Study delves into the neural basis of why autism often causes hypersensitivity to touch, sound

A new study by researchers from Brown University’s Carney Institute for Brain Science and the Massachusetts Institute of Technology found that a neural circuit underlies the hypersensitivity that is characteristic to autism spectrum disorder, identifying potential targets for therapies. 

Hypersensitivity in autism manifests itself in a plethora of ways, from a distaste for certain textures to increased awareness of specific sounds. The study, published on March 2 in Nature Neuroscience, found that mice with knockout mutation of a gene called Shank3 showed characteristics of autism. Scientists identified a role of the cerebral cortex in mediating autism spectrum disorders, specifically finding that hypersensitivity was related to a deficit in inhibitory neuronal cells in this cortical region. 

As for translational implications of this project for patients with autism spectrum disorder, there are “achievable and ambitious goals of which this particular study is a small part of,” said Christopher Deister, first co-author of the study and a postdoctoral research associate who works in the lab of Christopher Moore, associate director of the Carney Institute. 

These goals include developing potential interventions, and obtaining a stronger understanding of the genetic and neural basis of autism in higher-level organisms and people. Guoping Feng, a co-senior author of the study who is affiliated with MIT, is particularly interested in pursuing these translational applications, according to Deister. 

Feng designed the mouse models used in the study. Deister focused on normal sensory processing and fluency in running complex psychophysical experiments, such as analyzing the behavior of mice under certain conditions. Together, they were able to work toward understanding how hypersensitivity was mediated in the brain using an autism mouse model.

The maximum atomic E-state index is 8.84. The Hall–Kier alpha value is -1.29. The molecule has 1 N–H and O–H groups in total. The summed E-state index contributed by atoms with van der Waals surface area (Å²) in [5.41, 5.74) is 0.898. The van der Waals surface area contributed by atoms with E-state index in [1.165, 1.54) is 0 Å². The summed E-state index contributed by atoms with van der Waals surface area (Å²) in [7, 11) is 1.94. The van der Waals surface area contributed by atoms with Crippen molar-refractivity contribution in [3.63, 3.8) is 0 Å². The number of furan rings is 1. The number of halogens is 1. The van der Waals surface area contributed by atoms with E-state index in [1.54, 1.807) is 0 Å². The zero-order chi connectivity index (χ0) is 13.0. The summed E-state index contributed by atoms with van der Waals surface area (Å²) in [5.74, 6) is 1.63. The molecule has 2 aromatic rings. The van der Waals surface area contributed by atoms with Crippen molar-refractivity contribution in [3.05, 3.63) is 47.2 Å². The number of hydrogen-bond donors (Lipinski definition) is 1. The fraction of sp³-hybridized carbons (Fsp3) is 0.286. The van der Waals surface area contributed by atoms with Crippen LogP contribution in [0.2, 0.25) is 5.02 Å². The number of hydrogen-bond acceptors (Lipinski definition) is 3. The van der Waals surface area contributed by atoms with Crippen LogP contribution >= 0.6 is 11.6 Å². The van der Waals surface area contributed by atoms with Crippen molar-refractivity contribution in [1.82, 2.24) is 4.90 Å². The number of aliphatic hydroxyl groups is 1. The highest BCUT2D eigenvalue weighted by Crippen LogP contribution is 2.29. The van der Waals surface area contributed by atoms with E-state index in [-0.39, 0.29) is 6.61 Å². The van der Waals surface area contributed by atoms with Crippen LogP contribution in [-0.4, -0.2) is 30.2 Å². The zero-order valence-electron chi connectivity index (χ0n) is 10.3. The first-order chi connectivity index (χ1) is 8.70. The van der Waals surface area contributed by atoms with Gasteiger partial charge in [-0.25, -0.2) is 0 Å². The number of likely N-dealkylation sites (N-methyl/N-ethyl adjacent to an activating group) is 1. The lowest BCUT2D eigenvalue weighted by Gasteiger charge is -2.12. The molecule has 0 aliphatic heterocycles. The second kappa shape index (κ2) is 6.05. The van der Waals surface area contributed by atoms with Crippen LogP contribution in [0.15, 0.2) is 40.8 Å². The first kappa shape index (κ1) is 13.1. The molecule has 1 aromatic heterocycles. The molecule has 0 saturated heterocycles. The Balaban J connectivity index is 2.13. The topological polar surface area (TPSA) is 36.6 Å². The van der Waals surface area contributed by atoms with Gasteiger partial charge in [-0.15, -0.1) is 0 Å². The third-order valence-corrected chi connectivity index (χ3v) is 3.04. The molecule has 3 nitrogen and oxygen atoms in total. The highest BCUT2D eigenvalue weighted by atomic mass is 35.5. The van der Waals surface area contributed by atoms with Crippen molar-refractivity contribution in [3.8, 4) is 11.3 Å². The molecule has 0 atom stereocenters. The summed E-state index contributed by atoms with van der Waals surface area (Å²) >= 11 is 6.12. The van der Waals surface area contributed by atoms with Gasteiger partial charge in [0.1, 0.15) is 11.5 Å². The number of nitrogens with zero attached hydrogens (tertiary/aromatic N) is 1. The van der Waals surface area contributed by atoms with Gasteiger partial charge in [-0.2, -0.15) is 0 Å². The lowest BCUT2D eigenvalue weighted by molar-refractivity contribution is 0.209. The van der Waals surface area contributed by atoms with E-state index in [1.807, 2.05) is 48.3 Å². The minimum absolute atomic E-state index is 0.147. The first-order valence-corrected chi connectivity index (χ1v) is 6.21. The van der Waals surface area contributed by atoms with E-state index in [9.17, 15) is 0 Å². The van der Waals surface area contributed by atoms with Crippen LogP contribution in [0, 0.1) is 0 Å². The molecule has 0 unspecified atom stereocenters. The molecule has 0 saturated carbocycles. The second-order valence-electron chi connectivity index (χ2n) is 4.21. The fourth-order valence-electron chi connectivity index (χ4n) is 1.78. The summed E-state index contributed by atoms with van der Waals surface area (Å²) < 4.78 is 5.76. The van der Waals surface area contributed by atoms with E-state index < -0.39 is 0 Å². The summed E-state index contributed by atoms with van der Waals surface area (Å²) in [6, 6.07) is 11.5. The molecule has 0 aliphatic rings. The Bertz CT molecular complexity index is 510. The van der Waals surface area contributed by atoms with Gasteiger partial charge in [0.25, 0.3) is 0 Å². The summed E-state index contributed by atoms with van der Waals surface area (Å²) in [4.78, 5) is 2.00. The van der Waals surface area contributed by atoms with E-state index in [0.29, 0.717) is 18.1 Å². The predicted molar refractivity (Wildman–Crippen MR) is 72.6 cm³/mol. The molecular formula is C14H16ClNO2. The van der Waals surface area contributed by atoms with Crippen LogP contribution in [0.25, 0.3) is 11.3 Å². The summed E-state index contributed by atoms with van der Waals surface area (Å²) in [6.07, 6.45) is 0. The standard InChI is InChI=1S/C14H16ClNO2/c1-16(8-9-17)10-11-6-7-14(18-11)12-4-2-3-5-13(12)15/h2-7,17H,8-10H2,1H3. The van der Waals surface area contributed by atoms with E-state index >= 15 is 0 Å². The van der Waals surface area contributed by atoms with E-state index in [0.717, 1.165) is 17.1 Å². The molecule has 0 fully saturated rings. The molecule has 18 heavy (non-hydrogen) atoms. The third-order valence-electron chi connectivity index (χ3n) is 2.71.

“We basically just got to work, because it seemed too perfect,” Deister said of their partnership. 

This partnership began when both Deister and his counterparts at MIT became interested in “looking at abnormal sensory processing in autism models,” he said. The group particularly focused on the Shank3 mouse model, which Feng had previously developed as a model for autism spectrum disorders. 

The researchers used two mouse models: one with a knockout of the Shank3 gene, and the other with a conditional knockout, which allowed researchers to knockout the Shank3 gene in a specific location of the brain at a specific time in development. By comparing experiments with both models, scientists were able to parse out where hypersensitivity associated with autism was impacted in the brain.

“We ended up doing what amounted to … six papers worth of work,” Deister said, adding that the study was published after roughly three years of experimentation and analysis. “There were so many genetic groups that had to be put together, we had to figure out the right ways of actually comparing all these things in a fair way.” 

These comparisons eventually allowed them to recapitulate their findings in multiple experiments. “If you knockout Shank3 just in the somatosensory cortex, even in an adult animal, we get this autistic-like, hypersensitive sensory process,” Deister said, referencing how the researchers were able to determine that their mouse system was a good model for autism.

Scientists were then able to identify the specificity of where hypersensitivity was controlled in the brain, even further than the somatosensory region. They found that dysfunction of inhibitory, rather than excitatory cells, seemed to be mediating this response.

“Everyone has been studying this protein as if it’s part of the excitatory system,” Deister said, adding that their findings showed otherwise. “Excitation in the brain goes down, which is a little bit counterintuitive if you think these animals are processing information at a higher rate.”  

According to Deister, each author on the paper has their own unique ideas for how to take this research to the next level. Feng is more focused on integrating the findings with work to create therapies for autistic patients, and Deister hopes to delve into the paradox of the neural circuit and the role of the inhibitory cells. 

The study, Deister said, marked the beginning of “a lot of other possibilities.”